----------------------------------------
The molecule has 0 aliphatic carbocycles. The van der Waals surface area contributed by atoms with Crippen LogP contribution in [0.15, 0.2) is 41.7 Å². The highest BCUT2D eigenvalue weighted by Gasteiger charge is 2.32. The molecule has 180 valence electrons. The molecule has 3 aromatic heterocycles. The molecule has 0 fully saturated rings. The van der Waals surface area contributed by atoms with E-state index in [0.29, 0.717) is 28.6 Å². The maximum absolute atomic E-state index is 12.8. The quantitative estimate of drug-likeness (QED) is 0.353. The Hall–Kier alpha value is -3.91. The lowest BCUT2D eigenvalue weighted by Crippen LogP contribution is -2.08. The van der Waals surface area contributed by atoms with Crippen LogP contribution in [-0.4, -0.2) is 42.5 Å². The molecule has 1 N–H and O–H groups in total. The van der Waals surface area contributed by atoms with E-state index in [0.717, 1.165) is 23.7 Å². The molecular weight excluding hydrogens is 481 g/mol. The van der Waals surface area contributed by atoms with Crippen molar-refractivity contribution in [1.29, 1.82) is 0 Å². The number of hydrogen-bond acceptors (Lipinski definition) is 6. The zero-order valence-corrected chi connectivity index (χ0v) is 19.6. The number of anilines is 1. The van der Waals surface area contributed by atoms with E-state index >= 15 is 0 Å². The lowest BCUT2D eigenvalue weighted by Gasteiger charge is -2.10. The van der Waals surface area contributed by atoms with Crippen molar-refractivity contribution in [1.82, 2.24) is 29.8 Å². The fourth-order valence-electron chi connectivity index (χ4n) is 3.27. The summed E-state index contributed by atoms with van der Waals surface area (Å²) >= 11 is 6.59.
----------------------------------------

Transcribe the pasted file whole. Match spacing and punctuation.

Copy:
The molecule has 0 aliphatic carbocycles. The van der Waals surface area contributed by atoms with Crippen LogP contribution in [0.15, 0.2) is 41.7 Å². The highest BCUT2D eigenvalue weighted by Gasteiger charge is 2.32. The molecule has 180 valence electrons. The molecule has 3 aromatic heterocycles. The molecule has 0 fully saturated rings. The van der Waals surface area contributed by atoms with E-state index in [0.29, 0.717) is 28.6 Å². The maximum absolute atomic E-state index is 12.8. The quantitative estimate of drug-likeness (QED) is 0.353. The Hall–Kier alpha value is -3.91. The lowest BCUT2D eigenvalue weighted by Crippen LogP contribution is -2.08. The van der Waals surface area contributed by atoms with Crippen LogP contribution in [-0.4, -0.2) is 42.5 Å². The molecule has 1 N–H and O–H groups in total. The van der Waals surface area contributed by atoms with E-state index in [0.717, 1.165) is 23.7 Å². The molecular weight excluding hydrogens is 481 g/mol. The van der Waals surface area contributed by atoms with Crippen molar-refractivity contribution in [1.29, 1.82) is 0 Å². The number of hydrogen-bond acceptors (Lipinski definition) is 6. The zero-order valence-corrected chi connectivity index (χ0v) is 19.6. The number of anilines is 1. The van der Waals surface area contributed by atoms with E-state index >= 15 is 0 Å². The lowest BCUT2D eigenvalue weighted by Gasteiger charge is -2.10. The van der Waals surface area contributed by atoms with Crippen molar-refractivity contribution in [1.82, 2.24) is 29.8 Å². The fourth-order valence-electron chi connectivity index (χ4n) is 3.27. The summed E-state index contributed by atoms with van der Waals surface area (Å²) >= 11 is 6.59.